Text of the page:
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Love v. State

Court of Appeals of Indiana

November 26, 2014

EDDIE G. LOVE, Appellant-Defendant,
STATE OF INDIANA, Appellee-Plaintiff

APPEAL FROM THE ELKHART CIRCUIT COURT. The Honorable Terry C. Shewmaker, Judge. Cause No. 20C01-0602-FB-12.

EDDIE G. LOVE, APPELLANT, Pro se, Michigan City, Indiana.

ATTORNEYS FOR APPELLEE: GREGORY F. ZOELLER, Attorney General of Indiana; J.T. WHITEHEAD, Deputy Attorney General, Indianapolis, Indiana.

DARDEN, Senior Judge. MAY, J., and BROWN, J., concur.


DARDEN, Senior Judge


Eddie G. Love appeals from the trial court's order denying his petition for writ of habeas corpus. Concluding that the trial court did not err by denying Love's request, a claim which is barred by res judicata, we affirm.


This appeal represents Love's most recent attempt to collaterally attack his conviction after a jury trial for two counts of Class B felony dealing in cocaine. His conviction was affirmed on direct appeal in

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a memorandum decision. See Love v. State, 875 N.E.2d 830 (Ind.Ct.App. 2007), trans. denied. Likewise, the post-conviction court's denial of Love's petition for post-conviction relief alleging ineffective assistance of counsel for failure to challenge his allegedly illegal arrest, was affirmed on direct appeal. See Love v. State, Cause No. 20A03-1002-PC-76 (Ind.Ct.App. Jan. 18, 2011), trans. denied.

While Love's petition for post-conviction relief was pending with the trial court, Love filed a petition for writ of habeas corpus in the county of his incarceration. That petition was transferred, pursuant to Indiana Post-Conviction Relief Rule 1, § 1(c), to the county in which Love's conviction took place. The petition was denied, however, while Love's petition for post-conviction for relief was pending. Love filed three requests to file a successive petition for post-conviction relief, each of which this Court declined to authorize. See Cause Nos. 20A04-1212-SP-637; 20A03-1309-SP-381; and 20A04-1312-SP-639. Love's pro se verified petition for writ of mandamus and prohibition, which he filed with the Indiana Supreme Court, was dismissed.

On March 25, 2013, Love filed a pro se motion for relief from judgment or order asking the trial court to vacate his conviction. The trial court denied Love's motion as well as the subsequent motion to correct error Love filed pro se. In yet another attempt to challenge the legality of his arrest, despite the adverse decisions and the attendant denials on transfer, Love, pro se, filed another petition for state writ of habeas corpus in the county of his incarceration. That petition was transferred to the county where Love's conviction took place. Love's claim was rejected again, on res judicata grounds, by the trial court after a hearing on Love's claim. Love now appeals this most recent decision pertaining to the legality of his arrest.


We do not reach the merits of Love's claim as the issue has been resolved against him numerous times as set forth above. Love appeals from the denial of his petition for writ of state habeas corpus. Therefore, the issue on appeal should be whether the trial court erred by denying Love's petition. Indiana Code section 34-25.5-1-1 (1998) provides that " [e]very person whose liberty is restrained, under any pretense whatever, may prosecute a writ of habeas corpus to inquire into the cause of the restraint, and shall be delivered from the restraint if the restraint is illegal." " The purpose of the writ of habeas corpus is to bring the person in custody before the court for inquiry into the cause of restraint." Partlow v. Superintendent, Miami Corr. Facility, 756 N.E.2d 978, 980 (Ind.Ct.App. 2001), superseded by statute on other grounds as stated in Paul v. State, 888 N.E.2d 818, 826 (Ind.Ct.App. 2008), trans. denied. " One is entitled to habeas corpus only if he is entitled to his immediate release from unlawful custody." Id. " [A] petitioner may not file a writ of habeas corpus to attack his conviction or sentence." Id.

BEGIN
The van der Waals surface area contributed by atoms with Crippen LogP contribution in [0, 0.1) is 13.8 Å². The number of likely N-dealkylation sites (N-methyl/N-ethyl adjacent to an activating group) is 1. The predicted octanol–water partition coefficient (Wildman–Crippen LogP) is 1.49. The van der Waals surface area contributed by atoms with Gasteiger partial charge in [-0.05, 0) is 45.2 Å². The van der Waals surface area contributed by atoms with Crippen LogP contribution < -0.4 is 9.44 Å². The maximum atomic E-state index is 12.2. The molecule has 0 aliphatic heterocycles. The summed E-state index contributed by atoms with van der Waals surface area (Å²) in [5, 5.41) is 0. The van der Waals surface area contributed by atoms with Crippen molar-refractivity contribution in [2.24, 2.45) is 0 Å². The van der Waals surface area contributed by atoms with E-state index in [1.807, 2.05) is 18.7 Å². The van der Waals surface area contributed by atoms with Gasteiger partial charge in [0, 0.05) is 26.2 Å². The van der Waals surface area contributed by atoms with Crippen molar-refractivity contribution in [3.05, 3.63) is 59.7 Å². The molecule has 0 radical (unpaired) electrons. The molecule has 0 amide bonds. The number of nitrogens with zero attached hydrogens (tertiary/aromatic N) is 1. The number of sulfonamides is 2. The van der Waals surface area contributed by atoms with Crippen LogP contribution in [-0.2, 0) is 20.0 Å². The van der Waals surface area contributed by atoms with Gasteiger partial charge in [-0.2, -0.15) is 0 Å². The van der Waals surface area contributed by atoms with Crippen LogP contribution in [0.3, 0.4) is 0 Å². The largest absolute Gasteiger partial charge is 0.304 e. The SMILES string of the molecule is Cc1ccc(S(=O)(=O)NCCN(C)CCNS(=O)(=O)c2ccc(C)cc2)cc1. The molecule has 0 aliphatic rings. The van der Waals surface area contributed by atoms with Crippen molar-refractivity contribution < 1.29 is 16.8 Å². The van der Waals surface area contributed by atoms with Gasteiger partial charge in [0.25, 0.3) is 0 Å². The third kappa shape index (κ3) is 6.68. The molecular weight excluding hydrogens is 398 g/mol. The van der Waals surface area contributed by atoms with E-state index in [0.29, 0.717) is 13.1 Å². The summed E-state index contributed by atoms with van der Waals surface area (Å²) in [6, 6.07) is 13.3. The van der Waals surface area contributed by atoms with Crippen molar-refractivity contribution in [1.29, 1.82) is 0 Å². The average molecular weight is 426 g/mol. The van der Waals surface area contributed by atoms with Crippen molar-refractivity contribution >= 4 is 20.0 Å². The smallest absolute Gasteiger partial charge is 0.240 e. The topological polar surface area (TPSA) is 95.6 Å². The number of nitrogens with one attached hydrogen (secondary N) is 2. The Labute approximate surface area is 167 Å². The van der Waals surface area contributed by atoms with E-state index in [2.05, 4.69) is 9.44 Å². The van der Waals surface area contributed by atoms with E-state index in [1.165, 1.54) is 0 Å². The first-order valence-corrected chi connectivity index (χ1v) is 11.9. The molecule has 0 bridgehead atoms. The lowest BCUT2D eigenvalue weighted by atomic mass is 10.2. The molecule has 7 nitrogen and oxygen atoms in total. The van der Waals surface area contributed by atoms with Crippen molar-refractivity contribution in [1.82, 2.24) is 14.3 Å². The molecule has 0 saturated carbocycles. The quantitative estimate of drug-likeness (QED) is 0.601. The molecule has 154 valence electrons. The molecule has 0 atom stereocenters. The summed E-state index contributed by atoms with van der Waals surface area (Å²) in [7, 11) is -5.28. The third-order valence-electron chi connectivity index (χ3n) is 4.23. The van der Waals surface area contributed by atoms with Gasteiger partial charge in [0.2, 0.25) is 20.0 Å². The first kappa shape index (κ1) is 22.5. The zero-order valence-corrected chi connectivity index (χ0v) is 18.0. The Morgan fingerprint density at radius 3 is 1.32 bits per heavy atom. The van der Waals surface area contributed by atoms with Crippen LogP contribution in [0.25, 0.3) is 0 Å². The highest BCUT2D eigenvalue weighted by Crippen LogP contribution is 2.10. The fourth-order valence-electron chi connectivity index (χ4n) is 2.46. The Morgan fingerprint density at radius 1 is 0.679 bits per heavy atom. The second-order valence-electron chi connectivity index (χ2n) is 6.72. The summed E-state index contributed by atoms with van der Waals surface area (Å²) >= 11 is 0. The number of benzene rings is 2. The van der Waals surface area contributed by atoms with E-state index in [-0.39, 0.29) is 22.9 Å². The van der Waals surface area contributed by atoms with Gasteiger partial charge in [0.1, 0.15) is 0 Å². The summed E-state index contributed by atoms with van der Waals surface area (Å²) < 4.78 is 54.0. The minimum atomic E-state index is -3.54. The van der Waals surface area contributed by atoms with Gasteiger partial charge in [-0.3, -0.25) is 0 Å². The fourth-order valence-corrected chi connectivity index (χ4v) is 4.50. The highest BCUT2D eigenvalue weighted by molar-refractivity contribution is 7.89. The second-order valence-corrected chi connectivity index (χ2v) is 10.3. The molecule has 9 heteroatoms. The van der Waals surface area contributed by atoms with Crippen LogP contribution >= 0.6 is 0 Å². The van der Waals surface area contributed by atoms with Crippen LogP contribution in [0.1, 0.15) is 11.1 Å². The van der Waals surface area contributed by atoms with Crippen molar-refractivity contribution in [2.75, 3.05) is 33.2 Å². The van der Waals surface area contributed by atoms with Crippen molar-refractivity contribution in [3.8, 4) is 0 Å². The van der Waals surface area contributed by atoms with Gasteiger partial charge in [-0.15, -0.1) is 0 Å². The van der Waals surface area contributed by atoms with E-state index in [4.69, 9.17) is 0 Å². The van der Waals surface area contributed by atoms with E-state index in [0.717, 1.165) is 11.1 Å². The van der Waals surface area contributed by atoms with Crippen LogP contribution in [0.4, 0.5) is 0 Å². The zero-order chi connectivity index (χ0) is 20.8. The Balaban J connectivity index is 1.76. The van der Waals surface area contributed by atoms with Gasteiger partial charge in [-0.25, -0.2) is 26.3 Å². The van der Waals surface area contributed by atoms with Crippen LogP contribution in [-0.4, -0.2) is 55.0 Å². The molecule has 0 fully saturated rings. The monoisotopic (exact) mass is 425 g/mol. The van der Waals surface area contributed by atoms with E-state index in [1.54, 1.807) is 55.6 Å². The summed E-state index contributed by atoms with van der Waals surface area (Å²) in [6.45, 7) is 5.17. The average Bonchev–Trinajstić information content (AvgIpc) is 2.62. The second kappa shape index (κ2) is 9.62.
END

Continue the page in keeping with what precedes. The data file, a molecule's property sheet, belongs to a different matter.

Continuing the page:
Love's claims have already been decided and judicial review of his conviction and sentence has been pursued to the fullest. " The doctrine of res judicata bars litigating a claim after a final judgment has been rendered in a prior action involving the same claim between the same parties or their privies." Money Store Inv. Corp. v. Summers, 909 N.E.2d 450, 460 (Ind.Ct.App. 2009). " The principle behind the doctrine is the prevention of repetitive litigation of the same dispute." Id. Love's claims are barred by res judicata, and we

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affirm the trial court's decision in all respects.

We note that the Indiana Constitution article 1 section 12, our open courts clause, provides that all courts shall be open and that a remedy is to be afforded according to the law. That said, there are reasonable remedies available to trial courts when abusive litigation tactics, which deplete judicial resources, are used. In Zavodnik v. Harper, 17 N.E.3d 259, 268-69 (Ind. 2014), the Supreme Court discussed the imposition of reasonable restrictions, which may be imposed on any abusive litigant, including those who proceed pro se, and set forth examples of those restrictions. In the event Love continues to challenge his conviction at the trial court level, the Zavodnik opinion may be a helpful resource for the trial court.

Should Love appeal from any decision involving his conviction, his notice of appeal shall include a list of all cases previously filed involving the same, similar, or related cause of action and the citations to the decisions rendered in the appeals from those cases.


In light of the foregoing, we affirm the trial court's decision.


MAY, J., and BROWN, J., concur.

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